Blog Squad prompt #6:
Hafez Adel, a University of California at Irvine student who studied in
Barcelona, Spain, wrote an article entitled “Slashing Stereotypes” for the
magazine Abroad View. Wrote Adel:
“Living abroad taught me that stereotypes endure because they provide a
comfortable shortcut to understanding complex matters and that they
usually emerge to fill a vacuum of knowledge. Talking with my roommates,
classmates and strangers on the streets of Spain dispelled many of the
stereotypes I held, while studying and hearing stories about Spanish
history dispelled my misconceptions even more… What we [Hafez and his
Spanish roommate] learned is that we know much less about each other’s
cultures than we thought. But what we lost in certainty, we made up for in
understanding.” (Abroad View, Spring 2009, Volume 11, Issue 2, page
Has studying abroad caused you to question any stereotypes? Is there a
stereotype that the residents of your host culture hold about Americans
that has intrigued, surprised, or infuriated you? Why do you think this
stereotype has developed? Do you think the stereotype emerged to “fill a
vacuum of knowledge” as Adel suggests, or do you think there are valid
reasons for the stereotype?
Conversely, are there stereotypes that you held about the residents of
your host country that have been either dispelled or validated? Blogging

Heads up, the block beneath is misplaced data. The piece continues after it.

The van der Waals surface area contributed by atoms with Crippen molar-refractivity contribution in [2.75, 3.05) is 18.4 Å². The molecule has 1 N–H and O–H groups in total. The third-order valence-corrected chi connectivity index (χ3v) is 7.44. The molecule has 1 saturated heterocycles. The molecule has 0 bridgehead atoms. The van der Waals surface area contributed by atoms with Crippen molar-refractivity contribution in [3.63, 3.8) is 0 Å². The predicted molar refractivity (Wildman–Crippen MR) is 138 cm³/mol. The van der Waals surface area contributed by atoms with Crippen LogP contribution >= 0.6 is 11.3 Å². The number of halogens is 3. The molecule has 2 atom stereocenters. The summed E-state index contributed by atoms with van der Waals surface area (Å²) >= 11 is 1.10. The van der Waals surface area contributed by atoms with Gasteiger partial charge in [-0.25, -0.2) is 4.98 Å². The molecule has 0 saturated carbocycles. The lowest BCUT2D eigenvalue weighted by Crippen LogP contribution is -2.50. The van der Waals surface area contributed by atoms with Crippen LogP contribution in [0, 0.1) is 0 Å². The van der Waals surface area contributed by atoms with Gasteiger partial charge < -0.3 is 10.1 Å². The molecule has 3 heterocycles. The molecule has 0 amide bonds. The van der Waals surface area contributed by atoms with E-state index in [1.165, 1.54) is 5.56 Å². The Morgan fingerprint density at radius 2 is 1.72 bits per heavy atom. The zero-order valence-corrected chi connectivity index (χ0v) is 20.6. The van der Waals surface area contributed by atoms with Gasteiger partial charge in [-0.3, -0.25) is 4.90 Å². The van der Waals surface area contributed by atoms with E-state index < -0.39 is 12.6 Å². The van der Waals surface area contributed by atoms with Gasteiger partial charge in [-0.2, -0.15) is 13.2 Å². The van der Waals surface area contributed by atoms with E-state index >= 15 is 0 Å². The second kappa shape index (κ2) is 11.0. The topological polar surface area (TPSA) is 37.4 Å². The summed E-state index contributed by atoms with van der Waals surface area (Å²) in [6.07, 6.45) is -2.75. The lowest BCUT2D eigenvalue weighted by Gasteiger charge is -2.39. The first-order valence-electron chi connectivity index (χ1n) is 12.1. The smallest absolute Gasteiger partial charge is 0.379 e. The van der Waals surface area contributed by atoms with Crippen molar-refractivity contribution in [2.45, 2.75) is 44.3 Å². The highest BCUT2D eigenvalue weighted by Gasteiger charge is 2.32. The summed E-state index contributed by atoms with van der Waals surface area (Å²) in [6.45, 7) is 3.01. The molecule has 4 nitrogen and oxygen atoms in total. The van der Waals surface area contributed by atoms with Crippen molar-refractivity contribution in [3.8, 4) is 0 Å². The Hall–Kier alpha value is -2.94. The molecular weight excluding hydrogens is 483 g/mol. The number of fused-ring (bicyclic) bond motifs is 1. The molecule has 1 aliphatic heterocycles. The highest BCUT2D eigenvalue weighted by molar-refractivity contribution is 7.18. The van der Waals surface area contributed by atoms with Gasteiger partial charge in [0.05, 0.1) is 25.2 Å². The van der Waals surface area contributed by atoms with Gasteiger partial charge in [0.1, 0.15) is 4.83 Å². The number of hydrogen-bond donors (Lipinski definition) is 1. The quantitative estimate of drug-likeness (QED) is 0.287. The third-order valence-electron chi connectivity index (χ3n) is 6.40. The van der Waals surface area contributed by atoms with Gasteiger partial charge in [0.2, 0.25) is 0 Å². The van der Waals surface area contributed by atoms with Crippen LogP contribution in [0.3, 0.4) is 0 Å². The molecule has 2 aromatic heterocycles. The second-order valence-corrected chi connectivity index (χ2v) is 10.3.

about these kinds of considerations can be an excellent way to document
the way in which study abroad is improving your critical thinking skills.
Hmmm…I don’t really like answering this prompt, because all of my stereotypes about the French have been validated.
Plus a few common stereotypes I thought were ignorant before I came here
Of course I don’t stereotype every person I meet simply because they are French. As in any country/culture, a lot of individuals have been drastically different than the norm.
However, the French in general, have proved themselves to be…well…something. I’m not going to go into drastic detail, because I can think of at least 2 French people who read this and I don’t want to offend anyone. I’ll focus on one positive and one negative though, just to give a couple examples.
They do eat well!! Lots of cheese and pastries….mmmm, but also they focus on well balanced meals with fruits and veggies. Something that I think Americans often overlook. Having that balance at EVERY meal is very important here in France. (Even with the balance…the skinny girls everywhere are a mystery…it has gotta be in the genes!)
They strike ALL THE TIME!!
This is driving me off the wall! I’ve been through so many stressful situations because of the strikes! From the ordeal coming home from Rome, to returning from Spain yesterday to discover no one wanted to sell me tickets home from the border to Pau, because they are still on strike after a week! I don’t know enough about the success rate of their strikes to pass a judgment, but I will say it is one thing that has made me appreciate the US more. This was one of those stereotypes I did not think was true before I arrived. Boy was I wrong. So very very wrong.
Okay so onto the US…I’m not sure exactly what the French think of us. Most of them keep rather quiet about their stereotypes around me (for obvious reasons). But I do know they consider American girls to be sluts and think we are all fat. I also think we have validated those to be pretty true.